Franca Sozzani held the position of editor-in-chief of Vogue Italia for 28 years, before sadly passing away in December 2016. Born in Mantua, Italy, Sozzani studied Philosophy and Germanic Literature at university. She was known for her philanthropic work and is a goodwill ambassador for the United Nations. Her sister, Carla Sozanni, founded the much-lauded concept store 10 Corso Como. Additionally, Sozzani acted as editorial director of Condé Nast Italia since 1994.
During her tenure at the magazine, Sozzani did not shy away from controversy, commissioning and helming issues on fashion’s weight debate, plastic surgery and her landmark all-black issue. She also addressed issues she saw fit to in her blog and at public speaking events, which have included addressing Harvard’s student union on fashion’s approach to body image.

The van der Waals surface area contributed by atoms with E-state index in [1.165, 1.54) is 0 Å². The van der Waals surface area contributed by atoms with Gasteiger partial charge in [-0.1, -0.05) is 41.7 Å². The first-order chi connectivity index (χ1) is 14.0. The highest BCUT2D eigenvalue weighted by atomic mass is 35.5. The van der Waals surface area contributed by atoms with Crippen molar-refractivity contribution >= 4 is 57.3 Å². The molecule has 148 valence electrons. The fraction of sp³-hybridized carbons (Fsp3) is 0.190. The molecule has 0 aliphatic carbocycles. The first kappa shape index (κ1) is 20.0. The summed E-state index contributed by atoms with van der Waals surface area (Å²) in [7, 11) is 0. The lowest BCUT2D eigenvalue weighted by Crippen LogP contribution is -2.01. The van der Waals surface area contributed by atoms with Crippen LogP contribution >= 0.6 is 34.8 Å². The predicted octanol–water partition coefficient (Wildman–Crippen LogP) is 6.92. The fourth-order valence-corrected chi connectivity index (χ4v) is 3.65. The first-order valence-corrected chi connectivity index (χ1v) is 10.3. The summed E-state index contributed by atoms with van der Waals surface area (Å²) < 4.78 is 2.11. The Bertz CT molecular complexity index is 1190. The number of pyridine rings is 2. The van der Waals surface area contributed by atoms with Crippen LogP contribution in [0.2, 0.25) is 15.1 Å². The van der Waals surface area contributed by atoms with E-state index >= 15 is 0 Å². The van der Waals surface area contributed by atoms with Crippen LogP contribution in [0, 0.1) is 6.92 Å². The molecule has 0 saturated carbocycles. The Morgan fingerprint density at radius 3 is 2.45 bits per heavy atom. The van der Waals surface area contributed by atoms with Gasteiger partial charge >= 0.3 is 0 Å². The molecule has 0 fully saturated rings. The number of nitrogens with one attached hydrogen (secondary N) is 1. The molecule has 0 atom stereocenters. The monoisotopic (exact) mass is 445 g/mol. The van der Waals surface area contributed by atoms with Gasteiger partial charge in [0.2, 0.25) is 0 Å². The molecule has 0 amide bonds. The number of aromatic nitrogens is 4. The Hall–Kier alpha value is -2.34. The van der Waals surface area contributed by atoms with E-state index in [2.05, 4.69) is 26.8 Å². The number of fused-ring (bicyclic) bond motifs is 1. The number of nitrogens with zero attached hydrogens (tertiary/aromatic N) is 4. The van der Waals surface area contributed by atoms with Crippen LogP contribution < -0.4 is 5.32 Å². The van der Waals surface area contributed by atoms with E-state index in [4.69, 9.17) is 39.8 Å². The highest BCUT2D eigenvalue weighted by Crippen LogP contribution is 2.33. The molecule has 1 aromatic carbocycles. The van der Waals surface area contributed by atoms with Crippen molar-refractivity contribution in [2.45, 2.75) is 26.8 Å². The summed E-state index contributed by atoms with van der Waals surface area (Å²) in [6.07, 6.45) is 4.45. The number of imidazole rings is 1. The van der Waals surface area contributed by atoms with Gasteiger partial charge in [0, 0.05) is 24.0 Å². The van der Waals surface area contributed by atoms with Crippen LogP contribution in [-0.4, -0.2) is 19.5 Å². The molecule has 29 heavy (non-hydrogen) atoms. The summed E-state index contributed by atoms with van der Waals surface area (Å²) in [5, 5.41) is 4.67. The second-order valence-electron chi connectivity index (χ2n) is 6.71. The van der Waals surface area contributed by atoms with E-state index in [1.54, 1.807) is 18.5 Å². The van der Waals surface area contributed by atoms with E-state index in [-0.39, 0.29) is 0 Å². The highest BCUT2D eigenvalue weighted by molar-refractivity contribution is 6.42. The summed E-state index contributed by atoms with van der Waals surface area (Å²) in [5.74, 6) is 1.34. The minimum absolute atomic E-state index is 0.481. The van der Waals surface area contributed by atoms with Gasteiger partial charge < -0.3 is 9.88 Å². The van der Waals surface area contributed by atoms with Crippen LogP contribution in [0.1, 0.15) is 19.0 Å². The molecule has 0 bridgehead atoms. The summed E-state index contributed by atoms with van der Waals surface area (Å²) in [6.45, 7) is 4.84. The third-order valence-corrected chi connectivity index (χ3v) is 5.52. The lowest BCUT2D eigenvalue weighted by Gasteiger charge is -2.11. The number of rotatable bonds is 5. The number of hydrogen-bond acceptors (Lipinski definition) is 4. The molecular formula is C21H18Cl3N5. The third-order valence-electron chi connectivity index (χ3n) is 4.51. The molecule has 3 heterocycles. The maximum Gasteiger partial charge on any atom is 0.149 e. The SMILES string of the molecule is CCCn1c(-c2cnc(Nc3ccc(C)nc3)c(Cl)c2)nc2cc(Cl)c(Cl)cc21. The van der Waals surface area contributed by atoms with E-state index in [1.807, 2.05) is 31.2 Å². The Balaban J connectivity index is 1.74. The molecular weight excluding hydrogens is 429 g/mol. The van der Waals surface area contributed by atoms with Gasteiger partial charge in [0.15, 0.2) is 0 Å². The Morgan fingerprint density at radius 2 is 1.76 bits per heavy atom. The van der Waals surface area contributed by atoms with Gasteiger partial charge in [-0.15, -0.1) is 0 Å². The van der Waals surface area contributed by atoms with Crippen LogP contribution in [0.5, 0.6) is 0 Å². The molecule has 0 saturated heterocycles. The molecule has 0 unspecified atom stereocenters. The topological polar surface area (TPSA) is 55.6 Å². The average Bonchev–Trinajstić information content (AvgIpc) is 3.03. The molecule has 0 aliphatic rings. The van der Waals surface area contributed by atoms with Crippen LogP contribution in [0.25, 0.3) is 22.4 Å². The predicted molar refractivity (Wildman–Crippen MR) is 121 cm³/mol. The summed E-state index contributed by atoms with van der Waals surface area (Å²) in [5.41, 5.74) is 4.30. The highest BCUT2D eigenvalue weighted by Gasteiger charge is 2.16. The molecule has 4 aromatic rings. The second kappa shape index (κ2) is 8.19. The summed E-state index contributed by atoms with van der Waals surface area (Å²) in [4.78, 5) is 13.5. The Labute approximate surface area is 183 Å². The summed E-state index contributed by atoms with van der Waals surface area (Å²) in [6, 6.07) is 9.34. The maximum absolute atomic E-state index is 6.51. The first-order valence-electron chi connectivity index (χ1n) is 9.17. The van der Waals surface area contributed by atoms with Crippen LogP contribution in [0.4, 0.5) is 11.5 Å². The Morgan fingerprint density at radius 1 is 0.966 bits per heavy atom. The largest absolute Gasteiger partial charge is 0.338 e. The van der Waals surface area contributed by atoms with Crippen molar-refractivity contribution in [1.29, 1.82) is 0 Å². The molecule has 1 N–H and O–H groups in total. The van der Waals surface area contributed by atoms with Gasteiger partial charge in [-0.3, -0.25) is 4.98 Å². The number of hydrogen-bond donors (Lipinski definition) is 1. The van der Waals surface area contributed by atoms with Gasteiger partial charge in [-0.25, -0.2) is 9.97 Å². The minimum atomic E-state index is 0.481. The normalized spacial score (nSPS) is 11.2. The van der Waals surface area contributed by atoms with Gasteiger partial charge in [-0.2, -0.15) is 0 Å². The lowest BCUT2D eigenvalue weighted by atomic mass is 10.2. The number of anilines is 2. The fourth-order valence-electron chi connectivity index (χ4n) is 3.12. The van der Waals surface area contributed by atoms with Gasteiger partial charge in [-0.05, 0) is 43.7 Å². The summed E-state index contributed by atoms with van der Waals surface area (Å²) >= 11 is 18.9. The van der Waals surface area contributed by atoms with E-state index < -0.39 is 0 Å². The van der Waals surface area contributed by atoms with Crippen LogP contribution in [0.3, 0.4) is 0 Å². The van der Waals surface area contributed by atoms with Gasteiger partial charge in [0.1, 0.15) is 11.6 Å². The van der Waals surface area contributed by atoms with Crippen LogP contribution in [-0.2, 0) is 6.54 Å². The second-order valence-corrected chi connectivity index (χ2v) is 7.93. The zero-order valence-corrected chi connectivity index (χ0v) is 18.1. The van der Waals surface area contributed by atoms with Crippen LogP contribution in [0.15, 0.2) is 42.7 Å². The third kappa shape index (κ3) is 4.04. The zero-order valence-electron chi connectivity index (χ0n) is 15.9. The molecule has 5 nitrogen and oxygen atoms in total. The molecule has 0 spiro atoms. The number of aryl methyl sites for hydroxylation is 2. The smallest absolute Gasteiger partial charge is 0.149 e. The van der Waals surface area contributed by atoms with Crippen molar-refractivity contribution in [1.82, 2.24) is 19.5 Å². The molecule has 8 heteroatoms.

Sozzani told the Financial Times, “I don’t think I am writer, in the same way I don’t call myself a humanitarian. I would never pretend to those labels. I’m like a normal person with curiosity. Here’s what I think: fashion isn’t really about clothes. It’s about life. Go into the street, and you see it: everyone can afford fashion on some level, everyone can talk about it. So what else can we say? We can’t always be writing about flowers and lace and aquamarine.”
Renowned as Condé Nast’s fashion photography power-house, Italian Vogue and Sozzani have championed the careers of Bruce Weber, Peter Lindbergh, Ellen von Unwerth and Paolo Roversi. In an age when print circulations were dramatically falling, Sozzani’s image-based approach saw the magazine’s circulation figures consistently rise. The July 2008 “All Black” issue, featuring only models of colour on the cover and across all editorial, was reprinted twice.